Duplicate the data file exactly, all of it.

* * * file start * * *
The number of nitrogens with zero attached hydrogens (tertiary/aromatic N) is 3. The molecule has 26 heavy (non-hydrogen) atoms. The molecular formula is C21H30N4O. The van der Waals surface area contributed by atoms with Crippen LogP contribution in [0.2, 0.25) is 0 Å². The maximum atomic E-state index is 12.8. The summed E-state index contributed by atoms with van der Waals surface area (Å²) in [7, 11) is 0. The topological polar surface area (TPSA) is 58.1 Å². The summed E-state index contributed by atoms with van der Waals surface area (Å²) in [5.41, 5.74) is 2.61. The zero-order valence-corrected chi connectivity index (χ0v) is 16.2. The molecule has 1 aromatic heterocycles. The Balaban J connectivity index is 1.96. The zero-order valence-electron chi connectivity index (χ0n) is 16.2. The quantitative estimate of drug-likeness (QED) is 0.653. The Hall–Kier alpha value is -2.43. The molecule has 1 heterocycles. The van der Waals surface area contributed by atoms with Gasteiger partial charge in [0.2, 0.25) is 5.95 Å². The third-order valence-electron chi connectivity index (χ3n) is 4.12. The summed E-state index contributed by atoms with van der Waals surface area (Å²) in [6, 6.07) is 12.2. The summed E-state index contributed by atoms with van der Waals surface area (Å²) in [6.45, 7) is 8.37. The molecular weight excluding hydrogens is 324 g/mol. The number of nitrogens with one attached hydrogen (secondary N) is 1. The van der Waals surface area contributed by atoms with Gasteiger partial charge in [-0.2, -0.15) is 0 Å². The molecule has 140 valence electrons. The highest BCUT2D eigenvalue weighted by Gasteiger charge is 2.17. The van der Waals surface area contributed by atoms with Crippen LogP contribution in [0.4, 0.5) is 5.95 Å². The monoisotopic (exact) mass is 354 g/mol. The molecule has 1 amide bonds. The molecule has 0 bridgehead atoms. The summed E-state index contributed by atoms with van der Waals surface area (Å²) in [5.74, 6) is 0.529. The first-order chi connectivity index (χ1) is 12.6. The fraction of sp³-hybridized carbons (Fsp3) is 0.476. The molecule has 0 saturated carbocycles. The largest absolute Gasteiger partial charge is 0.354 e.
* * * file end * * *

The number of nitrogens with zero attached hydrogens (tertiary/aromatic N) is 3. The molecule has 26 heavy (non-hydrogen) atoms. The molecular formula is C21H30N4O. The van der Waals surface area contributed by atoms with Crippen LogP contribution in [0.2, 0.25) is 0 Å². The maximum atomic E-state index is 12.8. The summed E-state index contributed by atoms with van der Waals surface area (Å²) in [7, 11) is 0. The topological polar surface area (TPSA) is 58.1 Å². The summed E-state index contributed by atoms with van der Waals surface area (Å²) in [5.41, 5.74) is 2.61. The zero-order valence-corrected chi connectivity index (χ0v) is 16.2. The molecule has 1 aromatic heterocycles. The Balaban J connectivity index is 1.96. The zero-order valence-electron chi connectivity index (χ0n) is 16.2. The quantitative estimate of drug-likeness (QED) is 0.653. The Hall–Kier alpha value is -2.43. The molecule has 1 heterocycles. The van der Waals surface area contributed by atoms with Gasteiger partial charge in [0.2, 0.25) is 5.95 Å². The third-order valence-electron chi connectivity index (χ3n) is 4.12. The summed E-state index contributed by atoms with van der Waals surface area (Å²) in [6, 6.07) is 12.2. The summed E-state index contributed by atoms with van der Waals surface area (Å²) in [6.45, 7) is 8.37. The molecular weight excluding hydrogens is 324 g/mol. The number of nitrogens with one attached hydrogen (secondary N) is 1. The van der Waals surface area contributed by atoms with Gasteiger partial charge in [-0.2, -0.15) is 0 Å². The molecule has 140 valence electrons. The highest BCUT2D eigenvalue weighted by Gasteiger charge is 2.17. The van der Waals surface area contributed by atoms with Crippen LogP contribution in [0.4, 0.5) is 5.95 Å². The monoisotopic (exact) mass is 354 g/mol. The molecule has 1 amide bonds. The molecule has 0 bridgehead atoms. The summed E-state index contributed by atoms with van der Waals surface area (Å²) in [5.74, 6) is 0.529. The first-order chi connectivity index (χ1) is 12.6. The fraction of sp³-hybridized carbons (Fsp3) is 0.476. The molecule has 0 saturated carbocycles. The largest absolute Gasteiger partial charge is 0.354 e.